Two new communities were created from this relocation – Long Sault being one of the them.  The islands remaining after the flooding were then made into parkland. The highway that existed at the time was also affected by the flooding and had to be relocated.

We had just found the original highway … or what was left of it.

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That’s me, walking out as far as I could on one section of the flooded out old highway.  It was actually a bit harder than it looked.  The waves were quite strong and I was constantly fighting to keep my feet from being pulled out from underneath me on the slippery asphalt below the surface.

It became a new subject of fascination for us and the next day while kayaking we attempted to follow the path of this former highway from island to island.

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From a distance it looked like the truck was floating on the water.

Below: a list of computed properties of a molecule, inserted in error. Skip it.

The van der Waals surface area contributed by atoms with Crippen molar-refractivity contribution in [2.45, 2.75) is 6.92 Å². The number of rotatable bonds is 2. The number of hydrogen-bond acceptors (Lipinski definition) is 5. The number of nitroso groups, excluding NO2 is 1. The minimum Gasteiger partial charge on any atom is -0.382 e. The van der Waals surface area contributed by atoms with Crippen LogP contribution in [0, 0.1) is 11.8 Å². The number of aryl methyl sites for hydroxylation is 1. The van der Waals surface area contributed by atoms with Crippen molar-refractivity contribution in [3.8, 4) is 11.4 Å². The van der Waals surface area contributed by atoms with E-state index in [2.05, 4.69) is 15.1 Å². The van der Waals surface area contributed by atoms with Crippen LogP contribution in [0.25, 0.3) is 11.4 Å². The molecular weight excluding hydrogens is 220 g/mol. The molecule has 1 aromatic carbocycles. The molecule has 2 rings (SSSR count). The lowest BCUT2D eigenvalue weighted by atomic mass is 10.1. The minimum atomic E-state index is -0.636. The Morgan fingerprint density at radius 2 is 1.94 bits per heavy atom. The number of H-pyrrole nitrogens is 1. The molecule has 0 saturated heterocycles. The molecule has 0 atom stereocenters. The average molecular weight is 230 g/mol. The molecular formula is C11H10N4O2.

Sometimes our first clue about the existence of the highway was just strange rippling on the surface of the water.

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Pieces of old road would pop up – sometimes unexpectedly – from the surface of the water.

Discovering this unexpected ghost from the past and exploring some of its history was unquestionably the highlight of this adventure.

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If I didn’t love kayaking before this trip, I definitely did afterwards.

 

109 comments

  1. I’m utterly fascinated by this Joanne, and it has me seriously thinking I need to visit. Since I was a child I’ve had dreams of such a partially sunken road and the exciting, and somewhat frightening, feeling of crossing it. Your photos are fabulous, and it sounds like you had a wonderful adventure.

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  2. Oh wow, how cool is that?? What a fab bit of history to stumble across (luckily not literally).